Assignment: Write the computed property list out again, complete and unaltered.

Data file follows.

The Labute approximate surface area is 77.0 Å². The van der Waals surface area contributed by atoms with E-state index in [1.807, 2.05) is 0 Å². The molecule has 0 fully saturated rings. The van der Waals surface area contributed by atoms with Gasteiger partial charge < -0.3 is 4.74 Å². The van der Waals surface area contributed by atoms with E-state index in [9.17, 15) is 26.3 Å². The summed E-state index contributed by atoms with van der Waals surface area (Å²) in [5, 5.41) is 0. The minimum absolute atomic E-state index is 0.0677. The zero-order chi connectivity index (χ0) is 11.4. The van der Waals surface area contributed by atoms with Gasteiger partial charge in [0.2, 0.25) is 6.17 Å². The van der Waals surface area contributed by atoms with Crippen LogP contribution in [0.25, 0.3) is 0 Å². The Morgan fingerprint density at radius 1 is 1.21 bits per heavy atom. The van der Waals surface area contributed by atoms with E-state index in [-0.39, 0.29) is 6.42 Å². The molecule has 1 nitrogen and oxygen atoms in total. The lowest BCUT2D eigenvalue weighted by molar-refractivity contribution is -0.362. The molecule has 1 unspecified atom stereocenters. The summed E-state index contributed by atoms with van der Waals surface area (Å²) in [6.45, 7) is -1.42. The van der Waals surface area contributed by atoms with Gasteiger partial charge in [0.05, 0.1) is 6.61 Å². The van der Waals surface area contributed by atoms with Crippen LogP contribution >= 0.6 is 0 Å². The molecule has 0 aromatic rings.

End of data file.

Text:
The Labute approximate surface area is 77.0 Å². The van der Waals surface area contributed by atoms with E-state index in [1.807, 2.05) is 0 Å². The molecule has 0 fully saturated rings. The van der Waals surface area contributed by atoms with Gasteiger partial charge < -0.3 is 4.74 Å². The van der Waals surface area contributed by atoms with E-state index in [9.17, 15) is 26.3 Å². The summed E-state index contributed by atoms with van der Waals surface area (Å²) in [5, 5.41) is 0. The minimum absolute atomic E-state index is 0.0677. The zero-order chi connectivity index (χ0) is 11.4. The van der Waals surface area contributed by atoms with Gasteiger partial charge in [0.2, 0.25) is 6.17 Å². The van der Waals surface area contributed by atoms with Crippen LogP contribution in [0.25, 0.3) is 0 Å². The Morgan fingerprint density at radius 1 is 1.21 bits per heavy atom. The van der Waals surface area contributed by atoms with E-state index in [-0.39, 0.29) is 6.42 Å². The molecule has 1 nitrogen and oxygen atoms in total. The lowest BCUT2D eigenvalue weighted by molar-refractivity contribution is -0.362. The molecule has 1 unspecified atom stereocenters. The summed E-state index contributed by atoms with van der Waals surface area (Å²) in [6.45, 7) is -1.42. The van der Waals surface area contributed by atoms with Gasteiger partial charge in [0.05, 0.1) is 6.61 Å². The van der Waals surface area contributed by atoms with Crippen LogP contribution >= 0.6 is 0 Å². The molecule has 0 aromatic rings.